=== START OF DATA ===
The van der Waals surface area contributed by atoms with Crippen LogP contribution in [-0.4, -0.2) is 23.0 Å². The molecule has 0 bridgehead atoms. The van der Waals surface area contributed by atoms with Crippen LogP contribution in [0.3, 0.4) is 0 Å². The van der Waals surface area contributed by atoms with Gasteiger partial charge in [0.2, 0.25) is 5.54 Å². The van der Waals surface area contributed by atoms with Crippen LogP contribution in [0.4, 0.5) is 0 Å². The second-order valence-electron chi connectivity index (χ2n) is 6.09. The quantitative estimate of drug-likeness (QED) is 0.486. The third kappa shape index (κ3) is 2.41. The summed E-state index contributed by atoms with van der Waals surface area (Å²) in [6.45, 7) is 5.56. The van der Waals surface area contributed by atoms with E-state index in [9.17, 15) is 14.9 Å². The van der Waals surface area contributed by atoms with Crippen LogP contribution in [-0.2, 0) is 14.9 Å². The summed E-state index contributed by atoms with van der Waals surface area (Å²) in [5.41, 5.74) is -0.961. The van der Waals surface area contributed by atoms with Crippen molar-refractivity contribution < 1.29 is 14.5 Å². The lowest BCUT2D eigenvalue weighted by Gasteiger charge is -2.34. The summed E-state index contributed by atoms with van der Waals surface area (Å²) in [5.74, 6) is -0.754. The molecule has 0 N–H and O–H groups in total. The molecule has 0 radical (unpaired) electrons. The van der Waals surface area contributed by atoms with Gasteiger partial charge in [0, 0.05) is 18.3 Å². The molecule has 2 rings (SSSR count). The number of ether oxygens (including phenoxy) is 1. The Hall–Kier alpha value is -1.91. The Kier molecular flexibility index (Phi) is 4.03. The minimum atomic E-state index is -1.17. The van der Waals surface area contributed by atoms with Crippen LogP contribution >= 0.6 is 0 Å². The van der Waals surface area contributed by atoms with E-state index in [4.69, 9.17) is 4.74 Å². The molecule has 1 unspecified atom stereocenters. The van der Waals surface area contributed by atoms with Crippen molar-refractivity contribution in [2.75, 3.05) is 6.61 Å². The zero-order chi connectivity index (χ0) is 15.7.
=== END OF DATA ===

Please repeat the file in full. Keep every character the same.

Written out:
The van der Waals surface area contributed by atoms with Crippen LogP contribution in [-0.4, -0.2) is 23.0 Å². The molecule has 0 bridgehead atoms. The van der Waals surface area contributed by atoms with Crippen LogP contribution in [0.3, 0.4) is 0 Å². The van der Waals surface area contributed by atoms with Gasteiger partial charge in [0.2, 0.25) is 5.54 Å². The van der Waals surface area contributed by atoms with Crippen LogP contribution in [0.4, 0.5) is 0 Å². The second-order valence-electron chi connectivity index (χ2n) is 6.09. The quantitative estimate of drug-likeness (QED) is 0.486. The third kappa shape index (κ3) is 2.41. The summed E-state index contributed by atoms with van der Waals surface area (Å²) in [6.45, 7) is 5.56. The van der Waals surface area contributed by atoms with E-state index in [9.17, 15) is 14.9 Å². The van der Waals surface area contributed by atoms with Crippen LogP contribution in [-0.2, 0) is 14.9 Å². The summed E-state index contributed by atoms with van der Waals surface area (Å²) in [5.41, 5.74) is -0.961. The van der Waals surface area contributed by atoms with Crippen molar-refractivity contribution < 1.29 is 14.5 Å². The lowest BCUT2D eigenvalue weighted by Gasteiger charge is -2.34. The summed E-state index contributed by atoms with van der Waals surface area (Å²) in [5.74, 6) is -0.754. The molecule has 0 N–H and O–H groups in total. The molecule has 0 radical (unpaired) electrons. The van der Waals surface area contributed by atoms with Gasteiger partial charge in [0, 0.05) is 18.3 Å². The molecule has 2 rings (SSSR count). The number of ether oxygens (including phenoxy) is 1. The Hall–Kier alpha value is -1.91. The Kier molecular flexibility index (Phi) is 4.03. The minimum atomic E-state index is -1.17. The van der Waals surface area contributed by atoms with Crippen LogP contribution >= 0.6 is 0 Å². The van der Waals surface area contributed by atoms with E-state index in [4.69, 9.17) is 4.74 Å². The molecule has 1 unspecified atom stereocenters. The van der Waals surface area contributed by atoms with Crippen molar-refractivity contribution in [2.75, 3.05) is 6.61 Å². The zero-order chi connectivity index (χ0) is 15.7.